I had hoped to write more on Agnes Varda and JR’s Visages Villages over the festive period, but things got in the way. Part-travelogue, part-dissection of creativity, Visages Villages is a joyful examination of art and the human spirit, and a worthy addition to Varda’s extensive oeuvre.
The pair are an engaging and likeable couple, and a magnet for strangeness (Fanfan the guard horse is a real contender for 2017s best cameo). As they traverse the underside of France, a space rarely seen on-screen, the pair interact with people from all walks of life. A woman determined to stay in her home, the last of her kind, and factory workers come together to become unlikely subjects for Varda and JR’s often-gigantic artworks, with each sprawled across their sights of inspiration.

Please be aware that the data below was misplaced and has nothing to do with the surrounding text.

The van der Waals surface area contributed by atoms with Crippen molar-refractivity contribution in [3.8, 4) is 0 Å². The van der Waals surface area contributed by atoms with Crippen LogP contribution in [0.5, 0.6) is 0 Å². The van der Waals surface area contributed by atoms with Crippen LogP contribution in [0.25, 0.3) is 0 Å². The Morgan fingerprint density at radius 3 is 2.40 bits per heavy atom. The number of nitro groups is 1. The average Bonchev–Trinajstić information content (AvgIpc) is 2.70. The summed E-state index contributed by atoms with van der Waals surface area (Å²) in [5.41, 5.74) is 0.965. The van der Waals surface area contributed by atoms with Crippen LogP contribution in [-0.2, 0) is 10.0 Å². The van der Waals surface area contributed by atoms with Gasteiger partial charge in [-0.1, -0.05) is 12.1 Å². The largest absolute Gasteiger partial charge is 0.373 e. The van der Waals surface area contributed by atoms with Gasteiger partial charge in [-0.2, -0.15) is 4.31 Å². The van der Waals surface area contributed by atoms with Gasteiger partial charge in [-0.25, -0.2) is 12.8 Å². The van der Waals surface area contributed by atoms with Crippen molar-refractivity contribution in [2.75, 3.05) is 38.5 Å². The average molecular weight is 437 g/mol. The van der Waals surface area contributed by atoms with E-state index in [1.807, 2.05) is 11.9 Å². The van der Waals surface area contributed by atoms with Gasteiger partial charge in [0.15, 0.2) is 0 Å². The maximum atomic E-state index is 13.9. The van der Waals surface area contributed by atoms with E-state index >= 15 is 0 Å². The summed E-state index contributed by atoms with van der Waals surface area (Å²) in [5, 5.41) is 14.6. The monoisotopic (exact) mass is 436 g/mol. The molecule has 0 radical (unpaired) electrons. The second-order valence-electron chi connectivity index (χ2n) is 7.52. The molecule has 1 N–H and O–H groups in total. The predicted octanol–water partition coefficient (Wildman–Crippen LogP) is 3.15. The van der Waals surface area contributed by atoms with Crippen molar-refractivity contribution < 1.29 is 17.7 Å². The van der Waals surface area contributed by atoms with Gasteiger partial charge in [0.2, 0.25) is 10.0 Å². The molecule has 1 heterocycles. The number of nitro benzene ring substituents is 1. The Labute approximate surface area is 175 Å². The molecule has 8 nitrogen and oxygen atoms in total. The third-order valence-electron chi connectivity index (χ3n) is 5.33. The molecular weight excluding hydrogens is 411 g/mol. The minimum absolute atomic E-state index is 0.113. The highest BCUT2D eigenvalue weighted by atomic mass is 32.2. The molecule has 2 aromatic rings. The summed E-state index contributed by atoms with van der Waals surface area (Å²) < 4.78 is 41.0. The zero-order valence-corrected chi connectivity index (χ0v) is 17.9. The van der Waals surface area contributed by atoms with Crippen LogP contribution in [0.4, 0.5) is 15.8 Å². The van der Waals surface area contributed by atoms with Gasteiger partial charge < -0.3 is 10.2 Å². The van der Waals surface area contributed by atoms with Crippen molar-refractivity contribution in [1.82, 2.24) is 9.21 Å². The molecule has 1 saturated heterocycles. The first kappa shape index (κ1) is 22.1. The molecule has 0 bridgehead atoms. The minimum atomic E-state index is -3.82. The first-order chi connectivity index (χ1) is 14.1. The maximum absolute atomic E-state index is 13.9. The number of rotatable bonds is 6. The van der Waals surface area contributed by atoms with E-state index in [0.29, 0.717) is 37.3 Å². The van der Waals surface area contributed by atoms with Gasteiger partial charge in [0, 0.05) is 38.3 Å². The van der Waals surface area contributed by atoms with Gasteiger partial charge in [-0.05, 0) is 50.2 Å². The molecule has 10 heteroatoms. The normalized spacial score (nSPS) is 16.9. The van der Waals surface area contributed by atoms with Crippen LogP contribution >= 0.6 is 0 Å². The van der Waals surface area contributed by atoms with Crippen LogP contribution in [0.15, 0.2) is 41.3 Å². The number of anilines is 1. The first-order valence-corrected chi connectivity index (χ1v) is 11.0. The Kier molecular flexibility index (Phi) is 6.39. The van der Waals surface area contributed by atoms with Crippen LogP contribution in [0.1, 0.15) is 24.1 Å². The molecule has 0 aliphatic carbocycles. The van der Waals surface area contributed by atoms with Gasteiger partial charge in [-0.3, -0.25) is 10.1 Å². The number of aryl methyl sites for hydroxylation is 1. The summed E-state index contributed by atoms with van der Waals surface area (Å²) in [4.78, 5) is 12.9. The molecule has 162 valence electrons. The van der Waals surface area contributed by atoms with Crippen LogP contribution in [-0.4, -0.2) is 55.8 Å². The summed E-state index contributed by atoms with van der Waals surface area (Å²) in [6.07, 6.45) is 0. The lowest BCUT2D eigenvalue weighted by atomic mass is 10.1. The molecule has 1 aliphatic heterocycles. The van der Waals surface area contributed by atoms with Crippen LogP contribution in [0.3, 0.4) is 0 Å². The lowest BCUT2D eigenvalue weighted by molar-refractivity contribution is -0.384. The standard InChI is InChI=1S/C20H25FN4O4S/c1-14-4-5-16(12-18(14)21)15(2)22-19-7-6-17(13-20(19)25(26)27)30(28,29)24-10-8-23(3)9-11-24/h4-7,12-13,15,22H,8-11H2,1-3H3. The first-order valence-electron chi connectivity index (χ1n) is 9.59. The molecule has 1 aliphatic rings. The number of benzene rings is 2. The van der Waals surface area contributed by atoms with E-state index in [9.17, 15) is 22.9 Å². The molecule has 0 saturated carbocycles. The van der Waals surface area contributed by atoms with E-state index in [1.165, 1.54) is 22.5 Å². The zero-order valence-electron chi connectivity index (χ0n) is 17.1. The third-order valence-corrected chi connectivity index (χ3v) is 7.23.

Her sight going, thanks to the perils of age, Varda faces her mortality in one of the film’s more serious sojourns. In this respect the film feels like an extension to The Beaches Of Agnes, which at the time seemed like a career-capping epilogue. While there are airs of the same here in Visages Villages it also feels like something of a work that makes a statement of renewed or continued creativity, much in the same way that Jean-Luc Godard’s Adieu au langage did for that filmmaker. At one point Varda and JR recreate the famous Louvre sequence from Godard’s Bande à part, while there’s a real sense that “All Roads Lead To Godard” in Visages Villages closing stretch, which in turn place the film as something of an apt capper to a period of French cinema that will draw to a close with the death of Varda and Godard, the two surviving members of the Nouvelle Vague. Rather than some morbid lecture on the passing of time it feels more like a glorious celebration of what has gone in the past, and what shapes the future.